--> The Wagner Daily

The Wagner Daily


Commentary:

The broad market reacted positively to a better than expected Consumer Price Index that was released before the open yesterday, easing concerns of a possible half-point rate increase at the next FOMC meeting. Despite broad-based weakness the previous day, the major indices gapped up and opened near the previous day’s respective highs and trended higher throughout the first half of the day. Sector rotation was prevalent, as the Nasdaq reversed the relative weakness of the prior two days and showed the most relative strength. At its intraday high, around 1:00 pm EST, the Nasdaq Composite Index was showing an impressive gain of 1.9%. However, sellers arrived on the scene in the afternoon and caused the index to drift lower in the afternoon before closing with a 1.3% gain for the day. The S&P 500 Index and Dow Jones Industrial Average both lagged behind the Nasdaq throughout the entire day, but followed a similar pattern of strength in the morning and weakness in the afternoon. A sharp selloff at 3:30 pm EST nearly caused the S&P and Dow to turn negative on the day, but moderate buying during the final thirty minutes enabled both indices to close above their intraday lows. The S&P 500 closed 0.6% higher, while the Dow only gained 0.4%.

Volume increased by 13% in the NYSE and 9% in the Nasdaq yesterday. Because the major indices closed higher AND on higher volume, this means that yesterday was technically an institutional “accumulation day,” which is bullish. Yesterday’s NYSE volume of 1.34 billion shares was the highest volume day since May 27, so it was encouraging to see the increase in turnover. Nevertheless, volume was still 5% below its 50-day average level. You have to go all the way back to May 25 to find a single day of volume that has exceeded its 50-day average. The 9% increase in Nasdaq turnover was even less impressive, as volume was still 11% below average. Because many traders are waiting to see the extent of the next interest rate increase, volume is likely to remain below average levels until the Feds meet on June 29.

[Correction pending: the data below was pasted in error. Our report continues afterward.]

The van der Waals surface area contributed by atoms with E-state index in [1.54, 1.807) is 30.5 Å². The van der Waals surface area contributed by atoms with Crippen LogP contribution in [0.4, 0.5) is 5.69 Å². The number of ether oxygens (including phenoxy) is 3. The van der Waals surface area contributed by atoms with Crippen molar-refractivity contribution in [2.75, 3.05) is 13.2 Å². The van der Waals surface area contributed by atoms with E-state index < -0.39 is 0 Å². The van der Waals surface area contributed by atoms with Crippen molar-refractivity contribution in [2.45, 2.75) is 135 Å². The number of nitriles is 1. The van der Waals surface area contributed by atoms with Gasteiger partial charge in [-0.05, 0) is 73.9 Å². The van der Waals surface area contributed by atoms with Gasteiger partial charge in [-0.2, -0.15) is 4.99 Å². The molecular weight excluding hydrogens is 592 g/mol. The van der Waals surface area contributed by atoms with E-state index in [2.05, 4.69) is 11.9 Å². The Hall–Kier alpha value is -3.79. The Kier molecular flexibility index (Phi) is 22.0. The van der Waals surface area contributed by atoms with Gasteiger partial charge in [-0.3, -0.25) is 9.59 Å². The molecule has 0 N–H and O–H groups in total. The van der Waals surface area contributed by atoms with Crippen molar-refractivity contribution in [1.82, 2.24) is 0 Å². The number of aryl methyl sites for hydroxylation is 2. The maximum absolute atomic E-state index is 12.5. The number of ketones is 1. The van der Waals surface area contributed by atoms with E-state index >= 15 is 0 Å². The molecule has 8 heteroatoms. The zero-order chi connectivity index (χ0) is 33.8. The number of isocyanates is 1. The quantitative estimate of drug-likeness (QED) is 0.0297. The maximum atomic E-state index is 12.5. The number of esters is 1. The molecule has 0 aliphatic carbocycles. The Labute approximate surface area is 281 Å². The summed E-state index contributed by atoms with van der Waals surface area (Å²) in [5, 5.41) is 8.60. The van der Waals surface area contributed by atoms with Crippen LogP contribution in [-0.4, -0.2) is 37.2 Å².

Did you notice that just about every major industry sector closed with losses on Monday, but nearly every sector closed with gains yesterday? This type of indecision is typical of markets that are suffering from strong institutional participation. When total market volume is light, neither sell-offs nor rallies can be trusted. If the market is trending down all day, but on light turnover, the losses can easily be reversed by just one or two institutional players who decide to step in and buy. However, if the market is trending down, but on heavy volume, it requires much more buying pressure to reverse the losses. This is why it is safer to sell short when the market is closing lower, but on HIGHER volume (aka “distribution days”). Conversely, it is safer to be long a market that is rallying on high volume because the trend is likely to continue higher even if a few big players decide to sell. This is why we have been focusing so much on the broad market’s new trend of very light volume on both the up and down days. The bottom line is that light volume markets usually create choppy trading conditions. As such, the current environment requires you to be very nimble and ready to switch to the other side of the market at a moment’s notice. The current environment is NOT forgiving to those who fall in love with either long OR short positions right now.